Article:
The Chinese National Offshore Oil Corporation (CNOOC) and Husky Energy Inc. (Husky) have developed Phase I of the Liwan 3-1 Deepwater Gas Field in the South China Sea in which natural gas and condensate flow onshore to the CNOOC Zhuhai Gaolan Terminal via a 30-inch subsea, two-phase pipeline. Forecasts of the gas and condensate flow performed by multi-phase simulation tools predict steady-state liquid slugs arriving at the terminal during normal operations as well as extreme liquid slugs during pigging operations. This is largely due to a combination of the forecasted condensate production and the pipeline's final onshore elevation 190 meters (623 ft.) higher than the offshore elevation. These factors, as well as minor changes in elevation along the pipeline's route, will cause large volumes of liquids to build up in the pipeline. As these liquids move onshore through the pipeline, " slugs" are created. To receive large amounts of liquid in short periods of time, a 7,000 cubic meter (44,000 barrel) capacity was specified.

Although not uncommon to have large, multi-pipe slug catchers at onshore receiving stations, the sheer volume of the predicted slugs during pipeline pigging presented unique challenges to the design and construction of this slug catcher, which is currently deemed to be the largest in the world. A total of 28 finger sections (storage tubes) of 56 inches in outside diameter (OD) each with a length of over 175 meters (575 ft.) were required to store the large volume of arriving condensate. The 28 parallel fingers, coupled with their 175 meter length, required a plot area of over 15,000 square meters (161,400 sq ft.), equivalent to several soccer fields, making this slug catcher the largest single piece of equipment on the entire project.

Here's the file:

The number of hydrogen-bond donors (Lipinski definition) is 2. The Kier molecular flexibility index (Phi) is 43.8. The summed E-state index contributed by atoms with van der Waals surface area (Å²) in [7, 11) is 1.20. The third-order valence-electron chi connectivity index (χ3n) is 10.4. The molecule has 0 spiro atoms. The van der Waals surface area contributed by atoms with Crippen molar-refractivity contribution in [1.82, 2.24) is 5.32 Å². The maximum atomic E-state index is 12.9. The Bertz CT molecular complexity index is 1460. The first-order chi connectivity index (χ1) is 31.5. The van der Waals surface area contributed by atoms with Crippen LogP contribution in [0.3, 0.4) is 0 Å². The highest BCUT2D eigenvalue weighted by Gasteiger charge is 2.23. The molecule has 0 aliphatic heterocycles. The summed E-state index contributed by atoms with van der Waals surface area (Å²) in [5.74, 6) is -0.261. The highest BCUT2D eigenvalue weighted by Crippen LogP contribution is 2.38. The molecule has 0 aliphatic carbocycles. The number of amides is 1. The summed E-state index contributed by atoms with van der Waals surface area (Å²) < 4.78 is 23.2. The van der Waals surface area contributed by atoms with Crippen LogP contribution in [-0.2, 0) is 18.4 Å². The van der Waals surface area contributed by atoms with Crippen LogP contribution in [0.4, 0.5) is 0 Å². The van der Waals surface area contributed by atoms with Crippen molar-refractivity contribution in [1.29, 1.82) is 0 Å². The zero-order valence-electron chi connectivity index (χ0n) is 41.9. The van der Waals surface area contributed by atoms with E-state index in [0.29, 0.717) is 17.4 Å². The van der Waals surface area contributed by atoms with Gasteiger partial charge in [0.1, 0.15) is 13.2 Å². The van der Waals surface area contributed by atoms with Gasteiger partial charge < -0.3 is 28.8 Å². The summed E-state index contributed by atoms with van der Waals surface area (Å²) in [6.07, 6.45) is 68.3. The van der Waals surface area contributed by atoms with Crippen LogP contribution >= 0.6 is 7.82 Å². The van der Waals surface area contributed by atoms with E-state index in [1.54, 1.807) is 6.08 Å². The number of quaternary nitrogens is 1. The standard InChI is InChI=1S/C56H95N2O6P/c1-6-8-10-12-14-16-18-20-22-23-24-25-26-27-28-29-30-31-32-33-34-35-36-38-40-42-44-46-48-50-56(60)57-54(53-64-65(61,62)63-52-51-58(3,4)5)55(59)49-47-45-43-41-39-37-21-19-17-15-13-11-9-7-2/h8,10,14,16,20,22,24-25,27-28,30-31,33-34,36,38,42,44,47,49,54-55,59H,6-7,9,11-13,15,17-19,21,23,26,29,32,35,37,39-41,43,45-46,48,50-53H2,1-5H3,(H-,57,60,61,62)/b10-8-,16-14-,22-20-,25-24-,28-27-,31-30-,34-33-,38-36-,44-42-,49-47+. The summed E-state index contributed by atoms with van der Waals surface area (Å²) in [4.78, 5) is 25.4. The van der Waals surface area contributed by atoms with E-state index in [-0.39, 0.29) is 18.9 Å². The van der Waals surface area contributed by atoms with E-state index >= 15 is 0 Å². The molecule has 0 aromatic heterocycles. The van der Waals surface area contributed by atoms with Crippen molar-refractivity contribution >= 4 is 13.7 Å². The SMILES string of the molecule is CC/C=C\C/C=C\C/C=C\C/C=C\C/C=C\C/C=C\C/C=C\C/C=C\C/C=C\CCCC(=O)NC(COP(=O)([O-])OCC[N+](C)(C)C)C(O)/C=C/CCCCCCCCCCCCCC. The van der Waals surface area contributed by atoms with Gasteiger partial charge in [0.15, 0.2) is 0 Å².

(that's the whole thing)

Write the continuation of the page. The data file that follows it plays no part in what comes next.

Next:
Since all of the gas and condensate feeding the onshore development and gas processing plant must first pass through the slug catcher without interruption, the criticality of design with regard to flow assurance was paramount to the overall project. The engineering and design of the process and separation capacity in the header systems also had to consider elevated future flow rates and pigging operations. The engineering design was subsequently verified through the use of Computational Fluid Dynamics (CFD).

Several other issues were targeted for special design consideration including large thermal expansions, earthquake loading, slug forces, modularization, construction tolerances and flow assurance.

This paper describes the special circumstances leading to various design decisions which were employed to successfully complete the project.

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